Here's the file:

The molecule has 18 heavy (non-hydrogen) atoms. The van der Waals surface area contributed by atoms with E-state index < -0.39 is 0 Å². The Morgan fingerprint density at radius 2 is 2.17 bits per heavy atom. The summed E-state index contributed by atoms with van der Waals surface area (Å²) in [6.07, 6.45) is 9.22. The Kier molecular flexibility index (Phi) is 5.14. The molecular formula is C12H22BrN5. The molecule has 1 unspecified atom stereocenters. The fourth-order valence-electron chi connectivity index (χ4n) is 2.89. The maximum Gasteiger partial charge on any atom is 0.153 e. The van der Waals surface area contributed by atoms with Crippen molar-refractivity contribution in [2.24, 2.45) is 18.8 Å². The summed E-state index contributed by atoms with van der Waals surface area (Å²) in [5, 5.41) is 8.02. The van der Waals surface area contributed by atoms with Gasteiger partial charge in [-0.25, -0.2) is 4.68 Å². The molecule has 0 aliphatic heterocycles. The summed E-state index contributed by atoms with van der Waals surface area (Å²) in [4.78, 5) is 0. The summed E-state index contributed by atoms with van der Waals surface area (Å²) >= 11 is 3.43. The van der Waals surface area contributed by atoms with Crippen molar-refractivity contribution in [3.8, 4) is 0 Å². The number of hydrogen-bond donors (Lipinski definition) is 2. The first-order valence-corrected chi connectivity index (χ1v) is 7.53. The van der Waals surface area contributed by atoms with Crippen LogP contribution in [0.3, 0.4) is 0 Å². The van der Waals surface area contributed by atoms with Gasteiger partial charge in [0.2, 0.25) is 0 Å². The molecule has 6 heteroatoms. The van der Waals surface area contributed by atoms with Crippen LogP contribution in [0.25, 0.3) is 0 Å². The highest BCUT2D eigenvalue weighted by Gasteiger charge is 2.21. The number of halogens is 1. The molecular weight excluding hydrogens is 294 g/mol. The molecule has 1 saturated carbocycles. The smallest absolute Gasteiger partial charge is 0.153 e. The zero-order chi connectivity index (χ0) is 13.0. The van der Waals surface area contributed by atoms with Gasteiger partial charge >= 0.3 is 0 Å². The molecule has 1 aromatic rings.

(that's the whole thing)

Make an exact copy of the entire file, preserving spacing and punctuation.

The molecule has 18 heavy (non-hydrogen) atoms. The van der Waals surface area contributed by atoms with E-state index < -0.39 is 0 Å². The Morgan fingerprint density at radius 2 is 2.17 bits per heavy atom. The summed E-state index contributed by atoms with van der Waals surface area (Å²) in [6.07, 6.45) is 9.22. The Kier molecular flexibility index (Phi) is 5.14. The molecular formula is C12H22BrN5. The molecule has 1 unspecified atom stereocenters. The fourth-order valence-electron chi connectivity index (χ4n) is 2.89. The maximum Gasteiger partial charge on any atom is 0.153 e. The van der Waals surface area contributed by atoms with Crippen molar-refractivity contribution in [2.24, 2.45) is 18.8 Å². The summed E-state index contributed by atoms with van der Waals surface area (Å²) in [5, 5.41) is 8.02. The van der Waals surface area contributed by atoms with Gasteiger partial charge in [-0.25, -0.2) is 4.68 Å². The molecule has 0 aliphatic heterocycles. The summed E-state index contributed by atoms with van der Waals surface area (Å²) in [4.78, 5) is 0. The summed E-state index contributed by atoms with van der Waals surface area (Å²) >= 11 is 3.43. The van der Waals surface area contributed by atoms with Crippen molar-refractivity contribution in [3.8, 4) is 0 Å². The number of hydrogen-bond donors (Lipinski definition) is 2. The first-order valence-corrected chi connectivity index (χ1v) is 7.53. The van der Waals surface area contributed by atoms with Crippen LogP contribution in [0.3, 0.4) is 0 Å². The van der Waals surface area contributed by atoms with Gasteiger partial charge in [0.2, 0.25) is 0 Å². The molecule has 6 heteroatoms. The van der Waals surface area contributed by atoms with Crippen LogP contribution in [0.25, 0.3) is 0 Å². The highest BCUT2D eigenvalue weighted by Gasteiger charge is 2.21. The number of halogens is 1. The molecular weight excluding hydrogens is 294 g/mol. The molecule has 1 saturated carbocycles. The smallest absolute Gasteiger partial charge is 0.153 e. The zero-order chi connectivity index (χ0) is 13.0. The van der Waals surface area contributed by atoms with Gasteiger partial charge >= 0.3 is 0 Å². The molecule has 1 aromatic rings.